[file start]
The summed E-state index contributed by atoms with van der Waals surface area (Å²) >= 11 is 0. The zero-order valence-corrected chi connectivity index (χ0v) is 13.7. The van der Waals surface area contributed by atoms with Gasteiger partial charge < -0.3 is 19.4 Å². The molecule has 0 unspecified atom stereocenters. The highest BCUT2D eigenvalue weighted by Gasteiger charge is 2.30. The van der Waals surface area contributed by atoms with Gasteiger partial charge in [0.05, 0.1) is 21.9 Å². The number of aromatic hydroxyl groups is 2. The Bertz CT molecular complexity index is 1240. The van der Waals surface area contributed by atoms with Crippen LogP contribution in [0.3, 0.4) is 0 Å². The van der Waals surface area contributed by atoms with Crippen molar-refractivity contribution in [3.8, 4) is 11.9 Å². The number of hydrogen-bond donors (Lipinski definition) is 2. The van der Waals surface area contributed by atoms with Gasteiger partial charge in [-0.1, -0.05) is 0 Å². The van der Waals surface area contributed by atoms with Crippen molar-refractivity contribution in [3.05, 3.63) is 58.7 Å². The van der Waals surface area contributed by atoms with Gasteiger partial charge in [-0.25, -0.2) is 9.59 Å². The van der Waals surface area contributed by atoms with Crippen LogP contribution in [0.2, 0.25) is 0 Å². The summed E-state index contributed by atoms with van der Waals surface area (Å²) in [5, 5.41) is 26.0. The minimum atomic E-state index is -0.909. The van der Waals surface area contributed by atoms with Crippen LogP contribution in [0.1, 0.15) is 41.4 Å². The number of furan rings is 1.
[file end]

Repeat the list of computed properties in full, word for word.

The summed E-state index contributed by atoms with van der Waals surface area (Å²) >= 11 is 0. The zero-order valence-corrected chi connectivity index (χ0v) is 13.7. The van der Waals surface area contributed by atoms with Gasteiger partial charge < -0.3 is 19.4 Å². The molecule has 0 unspecified atom stereocenters. The highest BCUT2D eigenvalue weighted by Gasteiger charge is 2.30. The van der Waals surface area contributed by atoms with Gasteiger partial charge in [0.05, 0.1) is 21.9 Å². The number of aromatic hydroxyl groups is 2. The Bertz CT molecular complexity index is 1240. The van der Waals surface area contributed by atoms with Crippen LogP contribution in [0.3, 0.4) is 0 Å². The van der Waals surface area contributed by atoms with Crippen molar-refractivity contribution in [3.8, 4) is 11.9 Å². The number of hydrogen-bond donors (Lipinski definition) is 2. The van der Waals surface area contributed by atoms with Gasteiger partial charge in [-0.1, -0.05) is 0 Å². The van der Waals surface area contributed by atoms with Crippen molar-refractivity contribution in [3.05, 3.63) is 58.7 Å². The van der Waals surface area contributed by atoms with Gasteiger partial charge in [-0.25, -0.2) is 9.59 Å². The van der Waals surface area contributed by atoms with Crippen LogP contribution in [0.2, 0.25) is 0 Å². The summed E-state index contributed by atoms with van der Waals surface area (Å²) in [5, 5.41) is 26.0. The minimum atomic E-state index is -0.909. The van der Waals surface area contributed by atoms with Crippen LogP contribution in [0.1, 0.15) is 41.4 Å². The number of furan rings is 1.